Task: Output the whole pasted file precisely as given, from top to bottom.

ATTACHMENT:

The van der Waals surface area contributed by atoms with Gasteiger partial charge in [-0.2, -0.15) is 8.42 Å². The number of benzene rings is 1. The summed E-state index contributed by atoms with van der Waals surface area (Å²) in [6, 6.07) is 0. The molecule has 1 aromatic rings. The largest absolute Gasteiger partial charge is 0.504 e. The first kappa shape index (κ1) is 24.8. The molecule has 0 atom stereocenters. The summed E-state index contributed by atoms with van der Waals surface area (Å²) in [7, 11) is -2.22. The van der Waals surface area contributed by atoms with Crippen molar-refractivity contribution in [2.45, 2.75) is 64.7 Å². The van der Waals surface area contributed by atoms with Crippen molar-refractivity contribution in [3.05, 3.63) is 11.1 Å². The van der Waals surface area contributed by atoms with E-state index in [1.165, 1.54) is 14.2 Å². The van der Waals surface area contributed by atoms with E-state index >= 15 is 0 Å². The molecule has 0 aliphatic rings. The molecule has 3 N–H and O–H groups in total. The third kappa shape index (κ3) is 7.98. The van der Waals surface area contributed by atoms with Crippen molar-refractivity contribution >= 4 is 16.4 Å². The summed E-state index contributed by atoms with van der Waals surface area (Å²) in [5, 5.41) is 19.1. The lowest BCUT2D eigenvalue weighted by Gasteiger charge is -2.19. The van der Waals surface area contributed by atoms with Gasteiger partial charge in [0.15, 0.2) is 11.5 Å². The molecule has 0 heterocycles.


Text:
The van der Waals surface area contributed by atoms with Gasteiger partial charge in [-0.2, -0.15) is 8.42 Å². The number of benzene rings is 1. The summed E-state index contributed by atoms with van der Waals surface area (Å²) in [6, 6.07) is 0. The molecule has 1 aromatic rings. The largest absolute Gasteiger partial charge is 0.504 e. The first kappa shape index (κ1) is 24.8. The molecule has 0 atom stereocenters. The summed E-state index contributed by atoms with van der Waals surface area (Å²) in [7, 11) is -2.22. The van der Waals surface area contributed by atoms with Crippen molar-refractivity contribution in [2.45, 2.75) is 64.7 Å². The van der Waals surface area contributed by atoms with Crippen molar-refractivity contribution in [3.05, 3.63) is 11.1 Å². The van der Waals surface area contributed by atoms with E-state index in [1.165, 1.54) is 14.2 Å². The van der Waals surface area contributed by atoms with E-state index >= 15 is 0 Å². The molecule has 0 aliphatic rings. The molecule has 3 N–H and O–H groups in total. The third kappa shape index (κ3) is 7.98. The van der Waals surface area contributed by atoms with Crippen molar-refractivity contribution >= 4 is 16.4 Å². The summed E-state index contributed by atoms with van der Waals surface area (Å²) in [5, 5.41) is 19.1. The lowest BCUT2D eigenvalue weighted by Gasteiger charge is -2.19. The van der Waals surface area contributed by atoms with Gasteiger partial charge in [0.15, 0.2) is 11.5 Å². The molecule has 0 heterocycles.